The movies most impressive element is its look, with colors pushed beyond the usual limits to produce ultra-bright techno-color imagery. To get the myriad visual effects, the directors have studied methodically the live-action anime look,” using visual-layering technique that allows the foreground, mid-ground and background to stay in focus, much like that of traditional 2-D animation. In “Speed Racer,” each layer-the foreground, mid-ground and background-was created separately. The way these planes move against one another has the quality of cartoons. Striving for emotionalism over realism, and blurring the lines of perspective, the images break the rules and defy any discernible logic.

While many of the saga’s locations were virtual versions or computer-generated, some practical sets were built. The story takes place in a fusion retro-futuristic era, a parallel reality where 1960s style of optimism and fashion is juxtaposed with futuristic hyper-technology. Clearly, the directors didn’t want the milieu to denote, or be confined to, any specific era.

No matter what you think of “Speed Racer” and its impact, you cant deny the attention to the smallest detail. For example, the story contrasts two milieus, one inhabited by the Racer family, which is safe and suburban, and another, run by corporate advertising, thats sleek and ultra-modern. The Racers live in an uncomplicated suburban landscape, where the colors are warm, bright, and saturated, sort of a tribute to mid-century L.A. homes style. Since the family is the heart of the story, the Racer house is the setting for the most endearing family moments. However, unlike a typical suburban home, the family’s focal point is the Mach 5, parked right in the middle of the house.

In contrast, the Royalton Industries are based in the ultra-modern Cosmopolis, a colder reality that’s artificially lit by outdoor billboards and corporate logos, inspired by the skyline of bustling modern cities like Shanghai or Hong Kong, architecturally and from advertising perspective-sort of global branding and marketing on steroids. The Royalton’s office is a spacious, sterile environment, in largely silver gray, accented with shades of purple to convey excessive sense of power, wealth, and extravagance.

In fact, the whole movie is a model of extravagance, but is it sufficient to sustain attention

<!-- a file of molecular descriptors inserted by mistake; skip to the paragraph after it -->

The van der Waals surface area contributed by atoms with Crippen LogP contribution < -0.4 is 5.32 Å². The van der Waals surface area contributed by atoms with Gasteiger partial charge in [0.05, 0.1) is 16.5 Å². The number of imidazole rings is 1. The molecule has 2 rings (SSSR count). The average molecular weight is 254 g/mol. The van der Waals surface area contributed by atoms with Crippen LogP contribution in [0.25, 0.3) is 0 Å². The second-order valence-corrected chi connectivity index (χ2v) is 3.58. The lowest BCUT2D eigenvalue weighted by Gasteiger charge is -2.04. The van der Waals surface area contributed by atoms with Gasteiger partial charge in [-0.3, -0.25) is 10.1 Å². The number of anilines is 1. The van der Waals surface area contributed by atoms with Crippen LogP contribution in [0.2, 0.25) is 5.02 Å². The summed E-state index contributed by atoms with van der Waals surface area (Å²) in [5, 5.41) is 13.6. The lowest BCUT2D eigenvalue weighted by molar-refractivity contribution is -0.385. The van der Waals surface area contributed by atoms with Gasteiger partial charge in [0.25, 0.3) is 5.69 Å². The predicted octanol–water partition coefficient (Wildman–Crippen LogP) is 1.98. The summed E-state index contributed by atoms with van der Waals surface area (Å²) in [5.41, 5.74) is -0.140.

Cast Speed – Emile Hirsch Trixie – Christina Ricci Pops – John Goodman Mom – Susan Sarandon Racer X – Matthew Fox Royalton – Roger Allam Spritle – Paulie Litt Inspector Detector – Benno Furmann Mr. Musha – Hiroyuki Sanada Taejo Togokahn – Rain Ben Burns – Richard Roundtree Sparky – Kick Gurry Cruncher Block – John Benfield Snake Oiler – Christian Oliver Grey Ghost – Moritz Bleibtreu Jake Cannonball Taylor – Ralph Herforth Prince Kabala – Ashley Walters Rex – Scott Porter

Credits

A Warner Bros. release presented in association with Village Roadshow Pictures of a Silver Pictures production in association with Anarchos Productions, a co-production between Velocity Productions Ltd. and Sechste Babelsberg Film. Produced by Joel Silver, Grant Hill, Andy and Larry Wachowski. Executive producers: David Lane Seltzer, Michael Lambert, Bruce Berman. Co-producers, Jessica Alan, Roberto Malerba, Henning Molfenter, Carl L. Woebcken. Directed, written by the Wachowski Brothers, based on the original animated series Speed Racer, created by Tatsuo Yoshida and produced by Tatsunoko Prods. Camera: David Tarsall. Editors: Zach Staenberg, Roger Barton. Music: Michael Giacchino. Production designer: Owen Paterson. Supervising art director, Hugh Bateup; senior art director, Sebastian Krawinkel; art director, Marco Bittner Rosser. Conceptual set designer: J. Andre Chaintreuil. Digital set designers: Kim Frederiksen, Wolfgang Metschan. Set decorator: Peter Walpole. Costume designer: Kym Barrett. Sound: Ivan Sharrock; supervising sound editor-sound designer: Dane A. Davis. Visual effects supervisors: John Gaeta, Dan Glass. Visual effects: Industrial Light & Magic, Digital Domain, Buf, Sony Pictures Imageworks, Evil Eye Pictures, Caf FX, CIS-Hollywood, Rising Sun Pictures, Pixel Liberation Front, Starz Media/Film Roman, Pacific Title and Art Studio, Lola. Supervising stunt coordinator: Chad Stahelski. Stunt coordinator: David Leitch.

MPAA Rating: PG. Running time: 135 Minutes.